During this untenable situation, the young Mikhail Gorbachev assumed the position of general secretary. A member of the new generation, Gorbachev rejected his nation’s brutal Stalinist legacy, abhorred the stagnation that had come to define his home, and understood the need to catch up technologically with the West. Despite these issues, Gorbachev was also a “true believer” who was convinced that communism, when practiced honestly, still had the ability to offer a superior way of life to its people. Gorbachev and the other reformers of his generation argued that “New Thinking” was required in order to turn the Soviet Union back to its original mission. The two prongs of this thinking involved revamping the economy so that it could reply to marketplace demands (perestroika) and fostering open dialogue about the country’s problems so that remedies could be found (glasnost).

Like Hesiod’s Pandora, Gorbachev did not understand the forces he had unleashed. The economic reforms failed to work. Productivity faltered and the breadlines lengthened. In his attempt to curb rampant alcoholism, Gorbachev tightly controlled liquor consumption, which had the unexpected effect of reducing tax income and causing a sugar shortage as people began brewing dangerous samogen in their homes. Ethnic minorities in distant provinces started to demand independence. Strikes for improved working and living conditions happened across the country. Public morale sank as people learned of the Chernobyl disaster and the government’s failure to contain it. Meanwhile, in Poland, massive strikes broke out on the streets demanding a free election and the recognition of the “Solidarity” labor union.

Gorbachev needed normalized relations with the United States, serious cuts in defense spending, and financial aid from the West if he was going to fix his ailing country. In 1985, he ushered in a new push for détente with the United States. That November, he and Reagan met in Geneva and agreed on a 50 percent cut in their strategic forces as well as a reopening of cultural ties. Eleven months later, they met again in Reykjavik, Iceland, where they agreed in principle to eliminate all intermediate-range nuclear forces and seriously discussed abolishing all nuclear weapons, beginning with eliminating the threat posed by ballistic missiles. Gorbachev then traveled to Washington in 1987 and signed another agreement with Reagan to eliminate short- and medium-range missiles. In response to these gestures, Reagan’s approach to the Soviet Union softened. He traveled to Moscow and then invited Gorbachev to America in 1988, where the general secretary announced that Soviet armed forces would soon be reduced by half a million men and 10,000 tanks. He also declared that the days of persecuting citizens for religious and political dissent had ended. Soviet dissidents and Jews emigrated in large numbers. He denounced completely the idea that the Soviet Union would sponsor communist revolutions abroad and followed through on this by supporting a brokered peace in Angola, renewing ties with China, and withdrawing from the war in Afghanistan in 1989.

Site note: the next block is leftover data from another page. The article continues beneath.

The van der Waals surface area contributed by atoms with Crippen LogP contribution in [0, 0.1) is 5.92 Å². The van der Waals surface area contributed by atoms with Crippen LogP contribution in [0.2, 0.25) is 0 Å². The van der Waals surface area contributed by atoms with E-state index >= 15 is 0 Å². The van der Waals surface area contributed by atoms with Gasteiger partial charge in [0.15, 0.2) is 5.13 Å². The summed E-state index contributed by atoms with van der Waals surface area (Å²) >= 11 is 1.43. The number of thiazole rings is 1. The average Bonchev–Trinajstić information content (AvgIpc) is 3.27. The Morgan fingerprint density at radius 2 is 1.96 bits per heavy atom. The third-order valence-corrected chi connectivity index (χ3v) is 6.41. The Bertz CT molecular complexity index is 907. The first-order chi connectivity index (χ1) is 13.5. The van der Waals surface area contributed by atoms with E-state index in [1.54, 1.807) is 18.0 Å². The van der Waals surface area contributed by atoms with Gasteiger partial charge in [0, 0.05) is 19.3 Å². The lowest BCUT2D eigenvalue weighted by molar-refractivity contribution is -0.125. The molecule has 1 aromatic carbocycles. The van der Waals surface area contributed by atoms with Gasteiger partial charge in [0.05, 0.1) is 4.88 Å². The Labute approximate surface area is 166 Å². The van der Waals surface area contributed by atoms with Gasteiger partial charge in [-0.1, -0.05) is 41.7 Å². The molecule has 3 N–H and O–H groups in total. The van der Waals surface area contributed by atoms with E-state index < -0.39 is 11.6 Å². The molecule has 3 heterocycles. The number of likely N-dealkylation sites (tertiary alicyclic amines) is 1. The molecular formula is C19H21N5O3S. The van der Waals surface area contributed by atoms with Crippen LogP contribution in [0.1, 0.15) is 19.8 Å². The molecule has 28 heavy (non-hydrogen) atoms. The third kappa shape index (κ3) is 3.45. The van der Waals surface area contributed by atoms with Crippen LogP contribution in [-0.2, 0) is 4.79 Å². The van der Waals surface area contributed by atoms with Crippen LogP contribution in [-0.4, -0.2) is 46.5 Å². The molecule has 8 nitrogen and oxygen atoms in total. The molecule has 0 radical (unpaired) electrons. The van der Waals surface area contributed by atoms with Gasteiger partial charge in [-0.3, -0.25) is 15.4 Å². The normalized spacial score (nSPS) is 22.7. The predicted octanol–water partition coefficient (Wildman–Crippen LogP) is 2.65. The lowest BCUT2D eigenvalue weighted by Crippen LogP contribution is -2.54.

The damage from these entanglements could not be erased, however. In Afghanistan in particular, the Soviet Union had spent billions of dollars, radicalized the Muslim population, and created a generation of embittered Soviet veterans. At the same time, the Reagan Doctrine had justified the funneling of over $2 billion in aid to the fundamentalist Muslim jihadists to train and fight the Soviets.

In 1989, Gorbachev called for free elections, believing that his citizenry would choose to retain communism. He then watched in dismay as the Communist Party suffered a withering defeat across Eastern Europe. As Alexei Yurchak has observed, the Soviet Union had seemed like it would go on forever, until, one day, it was no more.34 Gorbachev’s policy toward Eastern Europe became known as the “Sinatra Doctine,” which meant that each nation would be allowed to do it “my way.” Poland and Hungary moved quickly toward bold reforms, and in November 1989, the Berlin Wall fell. Among the East European nations, violence occurred only in Romania. Within the Soviet Union, fighting between Muslim Azerbaijanis and Christian Armenians in southern Russia led the newly elected American president, George H. W. Bush, to embrace a policy called “status-quo plus,” which translated to waiting and seeing how events would unfold. In December, Bush and Gorbachev met at Malta to settle lasting concerns over international communism, the German question, and the future fallout from the collapse of the Berlin Wall.

By 1990, the stage had been set for the final collapse of the Soviet Union. In the words of Vladislav Zubok, Gorbachev had become the “grave digger of Soviet power.”35 His reforms, along with his advocacy of “new thinking,” his tolerance, and his idealism had made him a favorite of the West. These policies had also ostracized him from his colleagues in the Kremlin. Throughout the late 1980s, he had refused to heed the warnings of his advisors regarding the dangers of Boris Yeltsin, who, in 1991, became the first democratically elected president of the Russian Federation. That August, while Gorbachev and his wife, Raisa, were vacationing in Crimea, members of the Politburo attempted a coup. They sought to prevent the signing of a treaty that would have turned the Soviet Union into a confederation of states. Tanks and troops took to the streets of Moscow. For three days, the Gorbachevs were prisoners in their Crimean home, hearing the news from a shortwave radio. Back in Moscow, Yeltsin took advantage of rising nationalist-separatist and anti-communist sentiments to stop the coup and seize full power of the Russian Federation. Dissidents, students, intellectuals, and professionals flocked to the Moscow city center to defend Yeltsin and the Russian parliament. Ultimately, the ministers leading the coup were unwilling to shed blood for their cause. They fled to the Crimea and handed themselves over for arrest. In the months that followed, Soviet bureaucrats and military leaders abandoned Gorbachev for Yeltsin’s camp.